Capital raising works much the same way. At times it feels like the engine is sputtering and about to stall. When capital raising goals aren’t being met, part of, if not the entire problem in my experience, has been a disconnect between sales and marketing.

The Cost of Misalignment

Marketing and sales misalignment costs businesses a significant amount of money in both capital raising and revenue each year. It’s cited as one of the top reasons for declines or stagnation from year to year.

On a morale level, when marketing and sales aren’t aligned, team members from both departments feel like their work is underappreciated and wasted. This makes it difficult for them to generate inspired and quality work – and contributes to inefficiencies between and within both departments.[/vc_column_text][vc_column_text]

Small Adjustments Make a Big Difference

Making small changes to how sales and marketing are aligned and focused can make a big difference. It doesn’t take a major overhaul or expensive software to sync the teams up. Below are three adjustments you can make now to start aligning marketing and sales.

  1. Communicate. While sales and marketing teams interact with each other daily, they often don’t really communicate. I’ve seen firsthand how improved communication can make a significant difference in sales results.
  2. Focus, focus, focus. On the right clients and their needs. Which type of advisors or firms are being targeted? Why? What are you trying to communicate? Why? What information do clients need? Why?
  3. Align goals & share rewards. Keep both teams moving north toward common and well-communicated goals. Structure rewards so both marketing and sales share in success.

Position your firm for stronger capital raising.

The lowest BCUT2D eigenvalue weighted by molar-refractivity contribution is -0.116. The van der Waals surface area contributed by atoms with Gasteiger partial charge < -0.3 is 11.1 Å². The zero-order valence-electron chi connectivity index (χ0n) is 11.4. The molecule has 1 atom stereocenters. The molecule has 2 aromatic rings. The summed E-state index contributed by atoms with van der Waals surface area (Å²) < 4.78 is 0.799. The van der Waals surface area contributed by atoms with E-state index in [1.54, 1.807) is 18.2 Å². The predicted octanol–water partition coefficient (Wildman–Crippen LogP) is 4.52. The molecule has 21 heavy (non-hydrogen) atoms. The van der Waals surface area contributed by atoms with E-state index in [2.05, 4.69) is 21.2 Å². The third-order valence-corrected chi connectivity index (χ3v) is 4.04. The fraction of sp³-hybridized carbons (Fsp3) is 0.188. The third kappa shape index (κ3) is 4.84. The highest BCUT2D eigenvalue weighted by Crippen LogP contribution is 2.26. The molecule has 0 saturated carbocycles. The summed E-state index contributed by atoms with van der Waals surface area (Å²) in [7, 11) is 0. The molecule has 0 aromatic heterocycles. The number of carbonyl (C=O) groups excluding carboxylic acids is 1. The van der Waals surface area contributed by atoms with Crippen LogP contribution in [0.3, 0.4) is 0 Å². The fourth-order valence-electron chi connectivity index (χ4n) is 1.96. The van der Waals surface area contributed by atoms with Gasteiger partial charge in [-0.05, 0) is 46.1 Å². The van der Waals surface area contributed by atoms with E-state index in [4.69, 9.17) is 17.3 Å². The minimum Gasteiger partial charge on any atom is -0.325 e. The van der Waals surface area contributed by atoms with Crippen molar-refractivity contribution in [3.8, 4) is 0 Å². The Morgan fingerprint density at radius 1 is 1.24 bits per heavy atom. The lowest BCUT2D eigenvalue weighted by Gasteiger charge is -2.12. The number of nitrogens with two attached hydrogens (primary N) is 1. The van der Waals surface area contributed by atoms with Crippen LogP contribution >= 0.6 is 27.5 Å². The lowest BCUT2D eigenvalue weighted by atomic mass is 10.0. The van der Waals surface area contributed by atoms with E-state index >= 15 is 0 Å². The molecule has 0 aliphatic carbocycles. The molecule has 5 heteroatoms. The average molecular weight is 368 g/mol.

For a confidential conversation about how we can help, schedule a time.

Sales Support

Nothing Happens Until Something is Sold: Marketing’s New Role in the Sales Process

Alternative investment product sponsors deeply understand the truth of “nothing happens until something is sold” as they rebuild their selling groups and base of advisors with each new offering.

In today’s world of major market disruptions, public health issues and personal distractions, the job of wholesalers to gain or even maintain advisor mindshare and raise capital can be more difficult than usual. By taking on a new role in the sales process, marketing can help strengthen advisor relationships and contribute to capital raising efforts.

Marketing’s Old Role

Before we talk about marketing’s new role in helping the sales team, let’s take a look at the role marketing departments often play at alternative investment product sponsors. They fulfill orders. Sales leads the charge and tells marketing what they need. And marketing produces it – no questions asked. After all, sales knows what they need, right?  Wrong…and right. When sales requests a specific marketing tool, they have identified a gap in information either for themselves, or more importantly, for advisors. When sales translates that gap into a particular marketing tool vs. sharing the why behind the request, marketing doesn’t have the opportunity to explore and develop the best solution. This is not an ill intention of the sales team – but rather an extension of who they are. They are idea people, people-people, problem solvers, and capital raisers. And it’s not ill-intended on the side of marketing either. Oftentimes, marketing teams are not resourced with the time or experience to dig further into the root of the sales request, so they simply fulfill it and move on. Over time though, this approach can further strap marketing teams for resources as their load of ongoing, one-off marketing pieces to update grows, leaving even less time to plan strategic marketing programs.